Does Florida require a fence around a pool?

According to state law, a pool of any type that’s over 24 inches deep must have a barrier, and a property fence doesn’t count. Such laws are mandated by Florida’s Residential Swimming Pool Safety Act, which was designed to prevent the accidental drowning of children. Studies have shown that, every five days during a Florida summer, a child under the age of five drowns in a residential pool. Every swimming pool in Florida is required to have a barrier surrounding it that is at least 48 inches high.

This barrier can’t have any openings or gaps through which a child could climb or crawl, and must completely enclose the entire pool.

515.29 Residential swimming pool barrier requirements.

(1) A residential swimming pool barrier must have all of the following characteristics:

(a) The barrier must be at least 4 feet high on the outside.

(b) The barrier may not have any gaps, openings, indentations, protrusions, or structural components that could allow a young child to crawl under, squeeze through, or climb over the barrier.

(c) The barrier must be placed around the perimeter of the pool and must be separate from any fence, wall, or other enclosure surrounding the yard unless the fence, wall, or other enclosure or portion thereof is situated on the perimeter of the pool, is being used as part of the barrier, and meets the barrier requirements of this section.

(d) The barrier must be placed sufficiently away from the water’s edge to prevent a young child or medically frail elderly person who may have managed to penetrate the barrier from immediately falling into the water.

(2) The structure of an aboveground swimming pool may be used as its barrier or the barrier for such a pool may be mounted on top of its structure; however, such structure or separately mounted barrier must meet all barrier requirements of this section. In addition, any ladder or steps that are the means of access to an aboveground pool must be capable of being secured, locked, or removed to prevent access or must be surrounded by a barrier that meets the requirements of this section.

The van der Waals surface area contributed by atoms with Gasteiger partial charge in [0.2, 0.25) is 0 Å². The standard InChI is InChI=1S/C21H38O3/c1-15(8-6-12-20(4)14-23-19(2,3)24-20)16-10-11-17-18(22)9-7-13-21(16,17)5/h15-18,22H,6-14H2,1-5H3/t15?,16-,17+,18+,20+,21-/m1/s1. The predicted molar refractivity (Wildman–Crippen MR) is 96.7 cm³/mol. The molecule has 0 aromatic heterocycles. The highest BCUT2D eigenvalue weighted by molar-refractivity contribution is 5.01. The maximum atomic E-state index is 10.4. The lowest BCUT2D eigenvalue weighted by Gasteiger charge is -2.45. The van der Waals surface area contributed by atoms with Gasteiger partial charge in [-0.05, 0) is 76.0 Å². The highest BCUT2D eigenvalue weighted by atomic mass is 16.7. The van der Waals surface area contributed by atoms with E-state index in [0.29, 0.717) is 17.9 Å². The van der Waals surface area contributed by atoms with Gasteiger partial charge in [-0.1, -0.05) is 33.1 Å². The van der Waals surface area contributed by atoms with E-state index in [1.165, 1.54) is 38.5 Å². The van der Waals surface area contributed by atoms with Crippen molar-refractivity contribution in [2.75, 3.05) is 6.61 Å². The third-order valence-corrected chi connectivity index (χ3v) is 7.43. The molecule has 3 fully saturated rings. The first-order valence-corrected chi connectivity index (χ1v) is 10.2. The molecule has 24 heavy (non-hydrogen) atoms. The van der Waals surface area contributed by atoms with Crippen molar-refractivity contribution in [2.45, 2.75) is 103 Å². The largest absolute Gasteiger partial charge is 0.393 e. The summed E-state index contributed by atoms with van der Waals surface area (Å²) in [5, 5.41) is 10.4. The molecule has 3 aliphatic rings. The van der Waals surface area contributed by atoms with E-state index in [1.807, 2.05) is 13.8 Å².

(3) Gates that provide access to swimming pools must open outward away from the pool and be self-closing and equipped with a self-latching locking device, the release mechanism of which must be located on the pool side of the gate and so placed that it cannot be reached by a young child over the top or through any opening or gap.

(4) A wall of a dwelling may serve as part of the barrier if it does not contain any door or window that opens to provide access to the swimming pool.

(5) A barrier may not be located in a way that allows any permanent structure, equipment, or similar object to be used for climbing the barrier.

History.—s. 1, ch. 2000-143.

Swimming pool glass fences provide maximum safety and security for your home without compromising your view. You can clearly see if a small child has wondered into danger by just glancing out a window. Such an enclosure also keeps unwanted pets from taking an unsupervised swim.

If you live in Florida and have a pool, a glass pool fence makes perfect sense.

Call AMG today to learn more about our glass railings and fences.

We serve customers throughout the South Florida area Including West Palm beach, Jupiter, Boca Raton, Naples, Fort Lauderdale, Miami, Marco Island & The Keys.

We would love to hear about your project. 

We provide free onsite consultations and estimates and can also pre-qualify your project over the phone.

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Does Florida require a fence around a pool?

According to state law, a pool of any type that’s over 24 inches deep must have a barrier, and a property fence doesn’t count. Such laws are mandated by Florida’s Residential Swimming Pool Safety Act, which was designed to prevent the accidental drowning of children.

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